Booking, filing, transfering, converting… There are plugins or functions in our toolkit that have drastically reduced time spent on organizational logistics (explore your apps for plugins, extensions, integrations, connected apps or other terms that imply resource-sharing between platforms). Our favourite such advancement might be the collaboration between Google Calendar and Zoom meetings, not to mention the option of instant booking via apps like Calendly — all connected to transcription tools. We’re coming close peak efficiency, automating anything that should be automated in the media production process without delegating the most creative tasks.
It’s tough to gauge what will be automated more aggressively, words or pictures. My sense is that writing is the bigger challenge and that AIs for design are more ubiquitous. The creative director of the future does not have a massive team of junior designers and coders working under them but a handful of project managers or producers leading an army of bots. Some of the most interesting design tools not only create otherworldly visuals, but are capable of creating thousands of different iterations of that reality, all taking specific demographics, psychographics and myriad metrics into consideration.
Listen to Dan chat with Hippoc.AI founder Jean-Maxime Larouche on TNKR Media and BDO’s Inspiring Entrepreneurs radio show and podcast, focusing on his AI-powered design platform.
I hesitated whether or not to include some basic drafting tasks (*) on this list but the reality is that some companies have been automating blogging for years now. We can’t recommend it, not only because we love our talented, insightful and culturally astute writers but also because it’s not necessarily saving us any time. I first encountered automated blog writing about 4-5 years ago when a startup was pumping out what we’ve previously described as “SEO blogs”: pages of generic, churn-and-burn copy designed to raise a website’s Google rankings. Generally speaking, people are not reading these blogs or finding them useful. Unless you cannot compete in your field without them, try to avoid blog automation in favour of smaller batches that are rich in human insight.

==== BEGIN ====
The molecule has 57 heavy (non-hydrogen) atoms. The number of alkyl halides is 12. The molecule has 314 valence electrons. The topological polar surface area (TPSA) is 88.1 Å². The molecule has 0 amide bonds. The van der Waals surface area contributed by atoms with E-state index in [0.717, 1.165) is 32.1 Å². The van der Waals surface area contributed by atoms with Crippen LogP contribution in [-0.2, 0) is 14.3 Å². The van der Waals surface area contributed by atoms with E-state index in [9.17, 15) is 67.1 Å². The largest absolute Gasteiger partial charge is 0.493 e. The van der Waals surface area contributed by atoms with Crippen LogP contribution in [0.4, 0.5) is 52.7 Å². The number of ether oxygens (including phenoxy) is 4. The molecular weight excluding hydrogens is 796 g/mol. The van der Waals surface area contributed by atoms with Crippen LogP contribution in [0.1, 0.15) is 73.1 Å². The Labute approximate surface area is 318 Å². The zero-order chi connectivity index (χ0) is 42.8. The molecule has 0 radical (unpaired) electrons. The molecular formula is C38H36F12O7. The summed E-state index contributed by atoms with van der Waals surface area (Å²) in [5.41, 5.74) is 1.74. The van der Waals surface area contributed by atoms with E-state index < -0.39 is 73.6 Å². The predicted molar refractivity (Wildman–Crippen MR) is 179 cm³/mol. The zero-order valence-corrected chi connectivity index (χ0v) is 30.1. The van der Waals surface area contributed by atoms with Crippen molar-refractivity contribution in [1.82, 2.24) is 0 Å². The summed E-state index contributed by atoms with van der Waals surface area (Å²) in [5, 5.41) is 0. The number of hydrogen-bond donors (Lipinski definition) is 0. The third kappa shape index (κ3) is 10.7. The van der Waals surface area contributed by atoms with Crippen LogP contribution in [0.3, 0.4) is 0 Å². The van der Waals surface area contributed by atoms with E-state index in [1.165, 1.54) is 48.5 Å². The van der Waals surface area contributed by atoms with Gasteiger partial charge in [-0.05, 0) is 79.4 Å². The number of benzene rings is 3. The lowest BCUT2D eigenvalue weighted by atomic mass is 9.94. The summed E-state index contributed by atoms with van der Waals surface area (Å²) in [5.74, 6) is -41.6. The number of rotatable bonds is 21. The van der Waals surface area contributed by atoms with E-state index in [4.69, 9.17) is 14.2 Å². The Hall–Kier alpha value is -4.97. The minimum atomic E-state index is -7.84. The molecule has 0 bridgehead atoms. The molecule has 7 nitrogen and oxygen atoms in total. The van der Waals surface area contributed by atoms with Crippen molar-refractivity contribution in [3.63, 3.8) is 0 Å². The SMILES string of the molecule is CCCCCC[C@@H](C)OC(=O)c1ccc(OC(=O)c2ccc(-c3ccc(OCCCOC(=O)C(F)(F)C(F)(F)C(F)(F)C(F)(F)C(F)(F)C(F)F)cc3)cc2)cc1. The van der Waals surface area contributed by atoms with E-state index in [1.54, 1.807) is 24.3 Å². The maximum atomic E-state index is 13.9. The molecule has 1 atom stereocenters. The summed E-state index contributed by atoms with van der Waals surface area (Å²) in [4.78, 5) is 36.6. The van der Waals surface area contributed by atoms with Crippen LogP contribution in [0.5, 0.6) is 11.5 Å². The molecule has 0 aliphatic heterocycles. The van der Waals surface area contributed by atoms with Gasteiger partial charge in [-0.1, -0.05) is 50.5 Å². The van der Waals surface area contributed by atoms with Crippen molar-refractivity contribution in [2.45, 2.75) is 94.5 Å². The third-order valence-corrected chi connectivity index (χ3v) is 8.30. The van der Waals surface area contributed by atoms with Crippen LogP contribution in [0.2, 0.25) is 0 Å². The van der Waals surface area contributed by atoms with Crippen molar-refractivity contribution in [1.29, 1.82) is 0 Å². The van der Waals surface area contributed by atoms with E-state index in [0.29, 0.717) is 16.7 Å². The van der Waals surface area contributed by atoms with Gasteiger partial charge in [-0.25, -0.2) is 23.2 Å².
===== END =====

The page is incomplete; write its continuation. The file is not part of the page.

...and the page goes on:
We’re not often doing traditional retail or product marketing, so we understand the challenge; but for overall public relations and leadership, this sort of automation can be more of a liability than an asset. Automating small passages at a time to explain, for instance, historical events or other points of generic analysis can be helpful.
The Principle: Human in the Loop
Since we founded TNKR Media, we’ve considered emerging AI ethics guidelines like the Montreal Declaration and traditional media codes of ethics like that of the Canadian Broadcast Standards Council (CBSC) to help inspire our own efforts to produce media responsibly.
The Human in the Loop (HITL) principle is not only useful but baking it into your processes is a safe way to make sure AI doesn’t mess anything up. In its simplest form, the concept simply implies that we ought to help “the computer in making the correct decisions in building a model,” and not let it take the lead.
Finding the right ‘prompts’, combinations of requests to solicit responses from the AI, is the most difficult part of using these tools. On that, I’ve found helpful advice from Mr. Prompts, Rowan Cheung and Max Rascher, among others.
When we attempted to have GPT write a column in my voice, I can’t say the results were impressive. It took about an hour of toying around with different prompts to obtain a fairly mediocre result — at that point, I might as well buckle down and write a rough draft. There’s lots of my writing online and it isn’t especially complex, so I should be imitable enough.
If you are concerned that AI will replace your communications work, don’t panic. Instead, start thinking about future-proofing your offerings. AI is not creative, empathetic or otherwise emotionally intelligent. We’d be wise to focus on what makes us unique and valuable as writers and creatives; and that summarizing point was actually written by ChatGPT. Good advice!